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Bridge 2/2
It can be so easy to get careless
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A native American gave the following piece of advice to Hubert Humphrey: "Be careful in revising those immigration laws of yours. We got careless with ours."
    At the bridge table, be careful in following the "rules" — such carelessness may result in your contract being overrun, or your failing to defeat a contract.
    In this deal, take the East cards. Against three no-trump, your partner leads the club jack, king ... How would you defend?
    North is right to blast into three no-trump. It might have no play, it might be laydown, it might depend upon the defense. But if it makes, it pays a vulnerable game bonus.
There is a "rule" — return partner's lead. That is typically true in no-trump, but always think first. (Against a suit contract, this rule is right much less often.)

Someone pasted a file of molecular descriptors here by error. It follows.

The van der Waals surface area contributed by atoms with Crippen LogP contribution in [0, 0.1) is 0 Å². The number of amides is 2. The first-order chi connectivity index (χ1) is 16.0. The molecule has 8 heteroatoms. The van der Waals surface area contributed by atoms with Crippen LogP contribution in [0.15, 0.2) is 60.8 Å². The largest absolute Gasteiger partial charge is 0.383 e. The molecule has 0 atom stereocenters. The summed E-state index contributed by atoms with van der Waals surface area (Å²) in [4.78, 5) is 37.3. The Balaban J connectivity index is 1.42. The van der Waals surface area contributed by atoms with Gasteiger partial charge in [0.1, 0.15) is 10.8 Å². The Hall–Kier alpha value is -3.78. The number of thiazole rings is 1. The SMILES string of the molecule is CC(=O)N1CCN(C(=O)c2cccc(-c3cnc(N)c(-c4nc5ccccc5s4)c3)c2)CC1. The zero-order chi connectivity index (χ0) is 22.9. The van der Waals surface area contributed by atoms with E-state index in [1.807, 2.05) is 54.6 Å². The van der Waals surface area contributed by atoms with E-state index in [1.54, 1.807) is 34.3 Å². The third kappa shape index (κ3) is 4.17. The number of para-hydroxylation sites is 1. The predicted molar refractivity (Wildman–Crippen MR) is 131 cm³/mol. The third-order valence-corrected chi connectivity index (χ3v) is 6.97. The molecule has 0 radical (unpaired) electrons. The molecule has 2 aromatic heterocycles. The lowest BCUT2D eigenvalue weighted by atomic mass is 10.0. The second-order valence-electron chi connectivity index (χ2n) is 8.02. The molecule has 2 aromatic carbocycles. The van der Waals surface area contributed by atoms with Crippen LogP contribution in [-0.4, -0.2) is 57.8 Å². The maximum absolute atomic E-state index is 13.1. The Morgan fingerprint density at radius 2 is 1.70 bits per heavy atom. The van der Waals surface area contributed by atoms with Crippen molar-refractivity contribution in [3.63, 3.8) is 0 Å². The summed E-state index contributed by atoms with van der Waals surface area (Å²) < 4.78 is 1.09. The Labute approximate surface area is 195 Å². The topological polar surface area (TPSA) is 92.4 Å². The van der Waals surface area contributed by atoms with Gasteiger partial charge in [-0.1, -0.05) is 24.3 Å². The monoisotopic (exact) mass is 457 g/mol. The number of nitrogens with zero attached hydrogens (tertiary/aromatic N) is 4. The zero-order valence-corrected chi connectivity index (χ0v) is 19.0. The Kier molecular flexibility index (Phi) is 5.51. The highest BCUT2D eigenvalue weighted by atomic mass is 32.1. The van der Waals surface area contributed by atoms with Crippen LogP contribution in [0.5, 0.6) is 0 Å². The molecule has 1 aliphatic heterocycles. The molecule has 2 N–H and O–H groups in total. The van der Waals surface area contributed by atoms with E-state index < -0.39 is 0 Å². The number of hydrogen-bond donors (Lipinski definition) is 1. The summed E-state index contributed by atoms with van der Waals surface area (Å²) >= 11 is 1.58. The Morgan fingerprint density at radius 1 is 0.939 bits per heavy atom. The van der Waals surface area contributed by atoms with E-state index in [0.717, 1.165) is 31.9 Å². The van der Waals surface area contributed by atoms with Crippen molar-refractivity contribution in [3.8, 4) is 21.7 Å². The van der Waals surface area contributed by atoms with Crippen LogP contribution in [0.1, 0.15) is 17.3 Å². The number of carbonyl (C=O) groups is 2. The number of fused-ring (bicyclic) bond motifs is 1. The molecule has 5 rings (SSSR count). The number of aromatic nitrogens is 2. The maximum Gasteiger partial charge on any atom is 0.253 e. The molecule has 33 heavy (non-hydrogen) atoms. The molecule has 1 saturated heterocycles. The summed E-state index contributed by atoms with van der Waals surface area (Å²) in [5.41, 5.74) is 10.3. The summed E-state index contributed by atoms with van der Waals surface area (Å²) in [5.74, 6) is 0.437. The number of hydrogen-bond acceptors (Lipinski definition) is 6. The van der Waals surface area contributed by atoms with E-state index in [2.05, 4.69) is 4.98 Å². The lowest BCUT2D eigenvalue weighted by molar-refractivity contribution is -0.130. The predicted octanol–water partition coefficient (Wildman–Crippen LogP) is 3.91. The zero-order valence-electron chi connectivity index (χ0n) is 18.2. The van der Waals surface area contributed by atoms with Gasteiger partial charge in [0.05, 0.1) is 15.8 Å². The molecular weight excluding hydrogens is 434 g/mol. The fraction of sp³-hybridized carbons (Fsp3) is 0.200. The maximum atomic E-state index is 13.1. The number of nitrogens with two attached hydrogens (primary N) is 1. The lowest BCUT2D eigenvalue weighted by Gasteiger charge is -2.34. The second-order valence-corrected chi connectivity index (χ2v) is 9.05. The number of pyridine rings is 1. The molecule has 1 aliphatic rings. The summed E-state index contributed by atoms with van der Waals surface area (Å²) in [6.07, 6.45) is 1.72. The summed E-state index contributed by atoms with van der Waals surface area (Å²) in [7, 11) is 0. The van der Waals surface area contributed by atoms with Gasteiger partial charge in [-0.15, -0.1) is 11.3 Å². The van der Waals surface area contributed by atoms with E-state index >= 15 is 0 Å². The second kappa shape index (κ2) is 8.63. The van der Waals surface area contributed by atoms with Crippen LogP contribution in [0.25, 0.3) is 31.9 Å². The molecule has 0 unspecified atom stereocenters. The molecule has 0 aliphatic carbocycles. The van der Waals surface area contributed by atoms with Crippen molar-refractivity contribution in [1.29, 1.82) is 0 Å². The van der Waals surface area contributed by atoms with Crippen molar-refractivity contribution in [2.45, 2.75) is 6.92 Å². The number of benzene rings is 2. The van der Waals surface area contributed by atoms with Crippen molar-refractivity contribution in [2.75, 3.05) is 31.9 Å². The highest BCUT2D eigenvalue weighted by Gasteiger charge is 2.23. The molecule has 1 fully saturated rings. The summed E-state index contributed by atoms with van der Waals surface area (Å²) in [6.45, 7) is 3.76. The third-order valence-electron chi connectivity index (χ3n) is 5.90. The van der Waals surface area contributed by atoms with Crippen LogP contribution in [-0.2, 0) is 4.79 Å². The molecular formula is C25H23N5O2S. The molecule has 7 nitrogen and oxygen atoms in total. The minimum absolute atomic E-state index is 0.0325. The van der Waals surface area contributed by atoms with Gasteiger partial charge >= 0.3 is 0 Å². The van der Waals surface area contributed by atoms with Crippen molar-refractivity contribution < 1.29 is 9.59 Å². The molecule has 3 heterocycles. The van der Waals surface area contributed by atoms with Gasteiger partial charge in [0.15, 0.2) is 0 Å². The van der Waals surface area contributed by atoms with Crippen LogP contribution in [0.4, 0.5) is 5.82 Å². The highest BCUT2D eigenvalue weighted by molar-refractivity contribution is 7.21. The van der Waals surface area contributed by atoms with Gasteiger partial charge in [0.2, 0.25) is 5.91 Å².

What will happen if you lead back a club? Declarer will win with his club queen and run for home, here taking 10 tricks: three spades, six diamonds and one club.
You must shift to a heart.
    There is another "rule" — lead fourth-highest when you have at least one honor in a suit (and lead high without an honor). This is almost always right — but note that "almost." If you switch to a low heart here, South will probably play low from his hand and will have a heart stopper.
    Since you have dummy's heart 10 surrounded by your jack and nine, and you have a higher nontouching honor in the king, shift to the heart jack, the card above dummy's best. Now your side can take the first five tricks.
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